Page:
In some countries the accordion’s name is a variation on the word harmonica (for example, harmonika in Bosnia and harmonikka in Finland). In Italy it is called a fisarmonica, said to be derived from physharmonica, the name given by Anton Haeckl to his 1818 invention that combined harmonica and bellows to make an instrument resembling the modern hand-held harmonium. Other countries have unique names; for example, in Sweden it is called a dragspel, where drag means pull and spel means play. The accordion also has nicknames: in English it is sometimes called a squeezebox, and in Germany it is sometimes called a schifferklavier (sailor's piano). Sometimes the accordion is mistakenly called a concertina, or vice versa, but the words are not interchangeable. Though the concertina is also in the aerophone family, it is typically smaller, shaped as a hexagon rather than as a square or a rectangle, and its buttons are organized differently.

Accordion books, like musical accordions, can also have different names. For example, German binders call accordion books Leporellos. In German dictionaries, Leporello is defined as “a fan of folded paper.” In the 1787 opera Don Giovanni, with music by Wolfgang Mozart and an Italian libretto by Lorenzo Da Ponte, Don Giovanni’s servant is named Leporello. In Act 1, Scene 2, Leporello sings what is now commonly known as the “catalogue aria.” In this scene, Leporello takes a book from his bag and pulls out a long folding strip of paper that lists all of Don Giovanni’s romantic conquests. (I find it interesting to speculate which came first; was the servant named after the book structure or vice versa?) The term concertina book, for me a misnomer, is used by some English speakers to describe an accordion book. Perhaps this originated in England, where the concertina was more popular than the accordion.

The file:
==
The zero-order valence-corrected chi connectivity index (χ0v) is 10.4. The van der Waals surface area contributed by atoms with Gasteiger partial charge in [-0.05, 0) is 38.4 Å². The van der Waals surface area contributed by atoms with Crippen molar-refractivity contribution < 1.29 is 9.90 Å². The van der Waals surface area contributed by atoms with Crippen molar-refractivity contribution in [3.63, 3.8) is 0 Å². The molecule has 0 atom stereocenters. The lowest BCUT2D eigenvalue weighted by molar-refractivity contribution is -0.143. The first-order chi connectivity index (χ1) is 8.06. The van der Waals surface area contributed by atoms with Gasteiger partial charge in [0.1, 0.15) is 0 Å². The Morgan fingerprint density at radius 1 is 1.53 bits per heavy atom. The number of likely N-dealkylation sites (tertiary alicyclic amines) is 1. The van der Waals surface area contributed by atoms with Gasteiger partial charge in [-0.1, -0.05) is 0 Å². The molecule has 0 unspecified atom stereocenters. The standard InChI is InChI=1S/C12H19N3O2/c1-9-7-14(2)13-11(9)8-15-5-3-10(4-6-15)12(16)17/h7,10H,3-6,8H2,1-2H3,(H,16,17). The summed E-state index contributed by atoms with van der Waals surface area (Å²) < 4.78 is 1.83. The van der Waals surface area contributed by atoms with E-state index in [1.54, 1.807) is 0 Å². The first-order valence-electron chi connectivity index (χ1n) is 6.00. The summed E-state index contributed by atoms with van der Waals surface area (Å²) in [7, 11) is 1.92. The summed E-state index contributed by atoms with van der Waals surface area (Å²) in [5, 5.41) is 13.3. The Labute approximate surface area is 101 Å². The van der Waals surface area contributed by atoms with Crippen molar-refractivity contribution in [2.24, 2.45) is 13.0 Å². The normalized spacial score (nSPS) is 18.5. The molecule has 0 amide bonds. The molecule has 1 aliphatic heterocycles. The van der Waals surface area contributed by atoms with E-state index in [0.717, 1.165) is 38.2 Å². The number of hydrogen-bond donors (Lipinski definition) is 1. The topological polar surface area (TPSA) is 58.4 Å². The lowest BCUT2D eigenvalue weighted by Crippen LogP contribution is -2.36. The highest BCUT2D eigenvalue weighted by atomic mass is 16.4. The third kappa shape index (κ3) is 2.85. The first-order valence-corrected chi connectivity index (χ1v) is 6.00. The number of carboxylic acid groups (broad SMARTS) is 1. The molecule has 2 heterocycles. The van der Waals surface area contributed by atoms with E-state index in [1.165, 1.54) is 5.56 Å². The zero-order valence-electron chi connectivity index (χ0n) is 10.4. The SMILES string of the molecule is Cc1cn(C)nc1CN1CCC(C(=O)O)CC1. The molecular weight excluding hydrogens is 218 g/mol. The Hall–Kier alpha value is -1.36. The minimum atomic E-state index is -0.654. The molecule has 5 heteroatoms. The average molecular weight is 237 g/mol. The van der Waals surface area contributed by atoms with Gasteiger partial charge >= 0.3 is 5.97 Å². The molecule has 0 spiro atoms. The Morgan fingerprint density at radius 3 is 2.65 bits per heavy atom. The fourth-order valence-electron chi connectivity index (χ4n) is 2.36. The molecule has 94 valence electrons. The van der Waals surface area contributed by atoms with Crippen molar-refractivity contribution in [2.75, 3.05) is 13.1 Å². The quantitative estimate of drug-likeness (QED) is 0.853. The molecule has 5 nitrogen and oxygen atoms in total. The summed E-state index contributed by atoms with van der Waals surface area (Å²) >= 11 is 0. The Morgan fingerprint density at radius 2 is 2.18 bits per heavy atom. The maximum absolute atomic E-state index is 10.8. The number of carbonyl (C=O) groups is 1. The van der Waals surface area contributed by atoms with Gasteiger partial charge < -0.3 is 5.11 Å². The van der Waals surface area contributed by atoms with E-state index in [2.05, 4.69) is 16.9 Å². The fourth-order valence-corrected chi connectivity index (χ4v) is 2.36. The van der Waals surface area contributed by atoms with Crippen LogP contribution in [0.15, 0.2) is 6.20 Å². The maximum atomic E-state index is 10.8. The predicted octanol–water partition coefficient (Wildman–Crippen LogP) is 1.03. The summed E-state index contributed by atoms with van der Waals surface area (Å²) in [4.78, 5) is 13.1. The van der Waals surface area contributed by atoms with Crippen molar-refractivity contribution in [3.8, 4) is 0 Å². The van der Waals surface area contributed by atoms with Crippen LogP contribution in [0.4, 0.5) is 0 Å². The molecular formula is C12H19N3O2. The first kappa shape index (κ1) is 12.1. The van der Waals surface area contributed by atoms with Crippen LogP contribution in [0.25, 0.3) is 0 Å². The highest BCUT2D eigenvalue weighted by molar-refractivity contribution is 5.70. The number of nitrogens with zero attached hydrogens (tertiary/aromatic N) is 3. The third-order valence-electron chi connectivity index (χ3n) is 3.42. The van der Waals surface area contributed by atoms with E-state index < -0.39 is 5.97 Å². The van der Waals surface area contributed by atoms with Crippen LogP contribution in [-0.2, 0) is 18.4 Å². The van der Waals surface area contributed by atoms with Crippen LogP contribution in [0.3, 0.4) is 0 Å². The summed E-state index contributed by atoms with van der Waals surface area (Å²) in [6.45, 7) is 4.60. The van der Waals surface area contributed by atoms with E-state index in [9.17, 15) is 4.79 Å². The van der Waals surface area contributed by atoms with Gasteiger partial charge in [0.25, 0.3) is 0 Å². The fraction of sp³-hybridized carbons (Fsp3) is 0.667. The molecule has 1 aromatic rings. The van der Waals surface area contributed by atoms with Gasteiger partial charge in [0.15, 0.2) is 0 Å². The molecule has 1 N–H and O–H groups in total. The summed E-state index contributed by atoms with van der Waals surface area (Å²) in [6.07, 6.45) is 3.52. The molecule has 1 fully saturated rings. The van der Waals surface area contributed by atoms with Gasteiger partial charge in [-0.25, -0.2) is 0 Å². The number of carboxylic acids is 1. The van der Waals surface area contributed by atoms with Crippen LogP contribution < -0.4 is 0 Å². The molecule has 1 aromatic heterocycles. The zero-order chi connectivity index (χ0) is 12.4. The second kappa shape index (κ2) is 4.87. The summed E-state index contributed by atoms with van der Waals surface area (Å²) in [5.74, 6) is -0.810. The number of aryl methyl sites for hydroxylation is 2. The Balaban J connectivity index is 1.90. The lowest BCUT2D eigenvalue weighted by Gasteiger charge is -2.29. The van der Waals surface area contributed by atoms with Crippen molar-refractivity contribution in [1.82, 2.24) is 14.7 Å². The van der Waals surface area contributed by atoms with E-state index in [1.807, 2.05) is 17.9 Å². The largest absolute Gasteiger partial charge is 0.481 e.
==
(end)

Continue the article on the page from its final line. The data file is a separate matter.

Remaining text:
While the history of the accordion began in the seventeenth century, the history of the accordion book is actually much older, and that will be the subject of the next post.

Peter and Donna Thomas are book artists who make editioned and one-of-a-kind books. They make the paper, print, illustrate, and bind their books, combining the precision of the fine press aesthetic with the creativity found in contemporary artists' books. In 2021 The Legacy Press published Peter and Donna Thomas: Bibliography, 1974–2020.




  • 02 Jun 2021 9:18 PM | Peter Tanner
    I think this is a fascinating clarification and history lesson. I can’t wait to see how it continues next month. Though, I admit, I would like to have a little tango included with any discussion of the accordion with obligatory mention of classic tango instrument the Bandoneón and how it is different from the standard accordion (I used to know but it has been years), but that’s just my own idiosyncrasy. ☺